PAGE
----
A related complaint about “students today” is not particularly new either, nor is it indicative of the decline of society. In 1703 teachers were complaining that students were too dependent upon expensive and delicate slates rather than preparing bark to write on. In 1815 the concern was that students preferred expensive and disposable paper to practical and reusable slates. By 1907 the fear was that students were foolishly abandoning the irreplaceable pencil for the passing fad of ink pens. Just a few years later in 1928, the crisis was students who didn’t know how to make their own ink and were relying on store-bought ink instead. In 1941 the terrible extravagance of fountain pens was replacing the stalwart straight pen and nib. And in 1950 the shameful wastefulness of disposable ballpoint pens was expected to be the “ruin of education in our country” (examples from https://tech-book.tumblr.com/post/71621531102/students-today). I shudder to think what they would say about me as I rock in my comfortable recliner and type away on my iPad with spell-checking and a predictive keyboard. Then again, I scored 90% on the “How Millennial Are You?” quiz (http://www.pewresearch.org/quiz/how-millennial-are-you/), so maybe I’m just weird for my age.

Contrary to popular belief, narcissism is not on the increase. All people naturally start out narcissistic. I did too. This is part of growing up. Usually it subsides with age and responsibility. When they measured indicators of maturity among the recent cohorts (generations) Trzesniewski and Donnellan (2010) actually found several indications that narcissism trends were slightly reversing. Indicators of self-esteem were lower for younger cohorts and scores on life satisfaction and happiness were higher. This led them to conclude, “Today’s youth seem to be no more egotistical than previous generations, and they appear to be just as happy and satisfied as previous generations. According to the Pew Research Center (2010, p. 18), Millennials’ highest priorities are being a good parent, having a happy marriage, and helping those less fortunate. Career, free time, and fame are their lowest priorities. Doesn’t sound so narcissistic to me.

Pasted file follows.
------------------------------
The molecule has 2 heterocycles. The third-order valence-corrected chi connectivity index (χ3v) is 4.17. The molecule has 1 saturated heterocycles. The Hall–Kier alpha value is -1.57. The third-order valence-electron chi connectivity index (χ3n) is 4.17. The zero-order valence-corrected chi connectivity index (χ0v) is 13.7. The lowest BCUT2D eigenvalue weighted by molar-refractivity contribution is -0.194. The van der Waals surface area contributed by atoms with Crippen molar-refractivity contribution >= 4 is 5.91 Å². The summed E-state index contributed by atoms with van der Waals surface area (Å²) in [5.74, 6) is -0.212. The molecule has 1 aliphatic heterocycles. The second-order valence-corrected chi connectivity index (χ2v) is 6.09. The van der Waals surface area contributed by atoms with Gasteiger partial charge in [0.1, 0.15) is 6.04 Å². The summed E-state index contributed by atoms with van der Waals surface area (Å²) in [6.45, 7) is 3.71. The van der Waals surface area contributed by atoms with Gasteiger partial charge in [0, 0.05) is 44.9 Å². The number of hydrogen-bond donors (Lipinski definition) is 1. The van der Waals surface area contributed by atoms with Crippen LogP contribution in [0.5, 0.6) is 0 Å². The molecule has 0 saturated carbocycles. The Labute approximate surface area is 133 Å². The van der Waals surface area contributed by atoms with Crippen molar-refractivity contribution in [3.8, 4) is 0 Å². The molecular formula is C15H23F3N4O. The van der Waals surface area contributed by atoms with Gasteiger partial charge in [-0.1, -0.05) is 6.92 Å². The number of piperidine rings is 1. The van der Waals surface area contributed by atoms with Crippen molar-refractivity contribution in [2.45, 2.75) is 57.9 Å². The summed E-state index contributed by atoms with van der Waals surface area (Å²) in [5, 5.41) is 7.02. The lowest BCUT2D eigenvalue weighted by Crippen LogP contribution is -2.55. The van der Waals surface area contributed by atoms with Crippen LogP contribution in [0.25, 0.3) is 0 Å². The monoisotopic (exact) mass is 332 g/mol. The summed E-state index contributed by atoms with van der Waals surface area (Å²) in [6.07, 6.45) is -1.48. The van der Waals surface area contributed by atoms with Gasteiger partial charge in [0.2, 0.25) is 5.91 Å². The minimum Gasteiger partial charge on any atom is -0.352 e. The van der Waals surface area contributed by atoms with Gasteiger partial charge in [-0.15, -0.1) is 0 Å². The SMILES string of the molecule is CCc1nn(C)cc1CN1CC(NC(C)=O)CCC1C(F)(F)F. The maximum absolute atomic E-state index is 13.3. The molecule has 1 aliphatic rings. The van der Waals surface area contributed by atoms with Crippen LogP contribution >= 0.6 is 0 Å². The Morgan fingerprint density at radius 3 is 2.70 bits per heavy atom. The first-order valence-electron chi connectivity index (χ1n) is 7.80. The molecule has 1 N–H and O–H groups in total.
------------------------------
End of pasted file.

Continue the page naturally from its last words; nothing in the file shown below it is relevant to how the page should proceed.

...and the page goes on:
In fact, today’s youth seem to have psychological profiles that are remarkably similar to youth from the past 30 years.” Roberts et al. (2010) demonstrate scientifically that there has been no increase in narcissism in college students over the last few decades. Instead, they show that narcissism is much more related to age than to generational differences. They conclude that, “every generation is Generation Me, as every generation of younger people are more narcissistic than their elders.” But the young of each generation from as far back as we can measure have been no less narcissistic than the young in this generation. A problem with characterizing people by the decades they were born in is that people are a moving target. Their priorities change as they grow. It is entirely unfair to characterize an adult by how he acted when he was a baby, yet that is exactly what generational thinking seems to engender.